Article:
Listen & Do #4: Ives Variations on “America”


This is a face-melting fun-house fantasy of Americana. Even the choice of organ as instrument is interesting. It sounds not like a traditional church organ, but a circus organ or movie-house organ. The music mocks, cajoles, shrieks, and pumps its way through “My Country Tis of Thee”. It’s a virtuoso performance on the part of the composer.

QUESTION: The variation form was traditionally used by virtuosi as a way of showing off their skill on an instrument. Composers used variations as a way to explore an idea, a theme, and see how many ways they could take a theme and dress it up. What was Ives trying to do with this and why did he choose this theme? How does it make you feel about the original hymn?

Comments

  1. William Duxler says:

    I don’t know who created this video that let’s us trip through the musical notes along with the organ performance, or who thought of including it in this lesson, but bless you all!

    At the beginning I was hit by the ocean wave of the organ beginning the first variation. It was a strong and satisfying feeling that reached all the way into my core. From one variation to the next, the everyday common “My Country Tis of Thee” became a dynamic, living, pulsating, beautiful musical organism that kept spreading out and blossoming into more and more dimensions. This kind of expansiveness requires variations that go in different directions. By the end I could hardly believe where Ives manged to go and how much depth could be revealed as he went from one variation to the next. It certainly made me more appreciative of the original hymn. I believe this was Ives way of expressing love for his country. He did this by writing variations on an American song that is normally sung for the purpose of expressing exactly that sentiment. In this way Ives magnified the effect in a way that only music can do.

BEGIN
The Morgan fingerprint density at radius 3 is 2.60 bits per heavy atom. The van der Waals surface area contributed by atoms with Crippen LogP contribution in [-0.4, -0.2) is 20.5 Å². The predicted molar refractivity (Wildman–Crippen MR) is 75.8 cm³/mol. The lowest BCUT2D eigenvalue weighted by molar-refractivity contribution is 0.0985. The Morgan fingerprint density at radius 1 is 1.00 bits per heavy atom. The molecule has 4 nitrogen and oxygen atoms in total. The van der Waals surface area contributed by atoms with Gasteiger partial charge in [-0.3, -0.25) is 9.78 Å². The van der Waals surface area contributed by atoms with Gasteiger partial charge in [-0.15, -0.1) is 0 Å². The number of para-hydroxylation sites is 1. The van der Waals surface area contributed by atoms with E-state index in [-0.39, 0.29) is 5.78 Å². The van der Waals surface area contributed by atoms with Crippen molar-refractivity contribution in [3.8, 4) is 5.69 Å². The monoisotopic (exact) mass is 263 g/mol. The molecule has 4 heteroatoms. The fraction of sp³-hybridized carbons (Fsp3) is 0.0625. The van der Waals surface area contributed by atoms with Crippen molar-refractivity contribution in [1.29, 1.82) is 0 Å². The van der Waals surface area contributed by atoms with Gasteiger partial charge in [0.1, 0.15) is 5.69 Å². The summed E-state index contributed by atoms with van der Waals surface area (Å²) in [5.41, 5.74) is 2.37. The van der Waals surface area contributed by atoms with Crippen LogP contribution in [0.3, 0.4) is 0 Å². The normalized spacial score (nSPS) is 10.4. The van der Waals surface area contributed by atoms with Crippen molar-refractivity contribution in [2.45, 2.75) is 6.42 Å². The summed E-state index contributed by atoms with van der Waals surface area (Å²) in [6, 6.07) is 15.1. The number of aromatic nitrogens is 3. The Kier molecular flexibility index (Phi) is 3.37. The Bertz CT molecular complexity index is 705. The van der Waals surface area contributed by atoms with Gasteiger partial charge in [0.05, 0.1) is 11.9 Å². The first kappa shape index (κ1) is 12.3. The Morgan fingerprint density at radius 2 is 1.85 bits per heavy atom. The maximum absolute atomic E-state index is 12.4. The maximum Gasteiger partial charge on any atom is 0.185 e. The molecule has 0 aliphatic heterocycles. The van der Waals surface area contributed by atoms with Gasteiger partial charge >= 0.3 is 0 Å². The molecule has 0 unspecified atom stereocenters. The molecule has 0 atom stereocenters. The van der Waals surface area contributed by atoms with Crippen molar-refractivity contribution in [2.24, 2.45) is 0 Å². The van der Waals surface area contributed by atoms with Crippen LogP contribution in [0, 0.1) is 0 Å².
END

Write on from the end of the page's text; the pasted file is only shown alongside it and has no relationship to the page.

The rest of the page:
2. festive feeling for me!

  3. Susan Weaver says:

    The variations might also be interpreted as commentary on the origin of our country since the melody is British and in most countries (and by hockey fans) is recognized as “God Save the Queen (King).”

  4. ojaijayar says:

    anytime one can follow the music from the score greatly enhances the experience. thank you!

  5. Dell Anderson says:

    As an amateur organist, I am very happy to see my favorite music festival become acquainted with the pipe organ. Thank you Mark Morris!

    Too long the organ has been perhaps unfairly haunted by its middle history period church-y associations. Ive’s Variations on America, it is not really my favorite organ piece (simultaneous playing in two different keys doesn’t do much for me) but it is definitely an creative work and quite a challenge to play. E. Power Biggs is a somewhat surprising yet perfect choice to demonstrate this piece because he is arguably one of the best classical organists but knew how to let his hair down when appropriate.

    Watching the score (some of it apparently original manuscript?) at the same time only adds to the richness that is Ojai.